Forget the op-eds for a moment. What about the interviews, especially on television? There’s your chance to get some real back-and-forth going on policy. Get some Labor politicians in the studio with you, and make them answer the hard questions. There’s your ‘ideas and policies’ right there.

Except that’s not what happens. It’s practically formulaic by now. The script goes something like this: interviewer asks a question about the leadership; Labor interviewee answers and then tries to move on to policy; interviewer persists in asking the same leadership questions, ignoring anything else the interviewee has to say.

Here’s a particularly egregious example – click through to 15:50 minutes. Craig Emerson, Minister for Trade, was Leigh Sales’ guest on ABC 730 last Thursday. Emerson did not avoid the initial questions about leadership. When he attempted to move on to talking about policy, however, Sales repeatedly interrupted him with what amounted to variations on the Rudd/Gillard theme. Even as this was occurring, Sales asked why Labor couldn’t get its message out.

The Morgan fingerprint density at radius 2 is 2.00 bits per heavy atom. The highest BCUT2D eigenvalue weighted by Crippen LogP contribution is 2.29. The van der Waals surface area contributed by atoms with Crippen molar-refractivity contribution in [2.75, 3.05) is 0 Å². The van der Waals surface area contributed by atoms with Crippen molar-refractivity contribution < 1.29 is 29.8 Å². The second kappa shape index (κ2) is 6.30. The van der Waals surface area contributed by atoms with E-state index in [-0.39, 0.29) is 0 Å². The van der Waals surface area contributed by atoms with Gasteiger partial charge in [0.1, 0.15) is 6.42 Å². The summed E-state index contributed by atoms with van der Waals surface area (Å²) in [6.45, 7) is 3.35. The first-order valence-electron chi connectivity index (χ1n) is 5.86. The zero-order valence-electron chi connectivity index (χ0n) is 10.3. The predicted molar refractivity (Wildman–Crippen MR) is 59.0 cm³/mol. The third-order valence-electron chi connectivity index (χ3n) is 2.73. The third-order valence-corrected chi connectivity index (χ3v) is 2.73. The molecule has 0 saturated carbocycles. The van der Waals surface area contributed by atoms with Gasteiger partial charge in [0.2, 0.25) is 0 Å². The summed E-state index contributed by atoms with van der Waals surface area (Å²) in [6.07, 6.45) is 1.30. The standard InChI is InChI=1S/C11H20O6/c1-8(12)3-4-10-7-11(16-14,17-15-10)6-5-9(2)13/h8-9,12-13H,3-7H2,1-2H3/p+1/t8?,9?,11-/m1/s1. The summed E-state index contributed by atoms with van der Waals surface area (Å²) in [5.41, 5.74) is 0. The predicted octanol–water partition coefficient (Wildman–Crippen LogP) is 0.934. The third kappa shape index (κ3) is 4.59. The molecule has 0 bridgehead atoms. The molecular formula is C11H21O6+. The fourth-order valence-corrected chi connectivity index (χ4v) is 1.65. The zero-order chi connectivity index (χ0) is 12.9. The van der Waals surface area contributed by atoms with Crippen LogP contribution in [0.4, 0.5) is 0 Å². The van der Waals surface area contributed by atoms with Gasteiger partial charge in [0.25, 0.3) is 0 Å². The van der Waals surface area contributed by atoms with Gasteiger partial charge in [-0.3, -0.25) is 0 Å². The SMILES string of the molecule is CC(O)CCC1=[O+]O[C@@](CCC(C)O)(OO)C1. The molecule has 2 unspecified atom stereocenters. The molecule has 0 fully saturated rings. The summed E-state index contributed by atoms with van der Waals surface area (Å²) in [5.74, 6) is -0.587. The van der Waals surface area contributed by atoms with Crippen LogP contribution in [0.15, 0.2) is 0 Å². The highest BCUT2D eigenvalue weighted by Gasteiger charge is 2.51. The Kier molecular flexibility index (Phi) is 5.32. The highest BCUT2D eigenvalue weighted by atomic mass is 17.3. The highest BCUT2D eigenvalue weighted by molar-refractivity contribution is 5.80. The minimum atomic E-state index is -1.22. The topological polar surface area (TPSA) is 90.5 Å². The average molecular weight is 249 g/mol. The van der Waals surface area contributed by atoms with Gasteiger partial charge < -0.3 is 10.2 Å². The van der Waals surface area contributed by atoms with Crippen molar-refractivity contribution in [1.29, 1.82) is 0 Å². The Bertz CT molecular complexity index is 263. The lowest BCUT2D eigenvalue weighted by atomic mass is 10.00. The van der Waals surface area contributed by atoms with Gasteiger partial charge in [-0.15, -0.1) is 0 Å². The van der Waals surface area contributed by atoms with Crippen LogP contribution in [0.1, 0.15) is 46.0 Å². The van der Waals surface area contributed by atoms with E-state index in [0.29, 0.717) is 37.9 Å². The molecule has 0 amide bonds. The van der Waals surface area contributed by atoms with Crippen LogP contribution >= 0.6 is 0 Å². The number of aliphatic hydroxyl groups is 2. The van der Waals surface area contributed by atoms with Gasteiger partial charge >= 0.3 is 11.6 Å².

Emerson, rightly, pointed out that he was trying to do so.

And it’s in this atmosphere that Fairfax publishes its faux-reluctant editorial, blaming the Prime Minister for ‘distracting’ the Australian people.

Breaking news, Fairfax: if we’re distracted, it’s not because of the Prime Minister. It’s because what we see and read, day after day, is what you and News Limited want to serve up to us.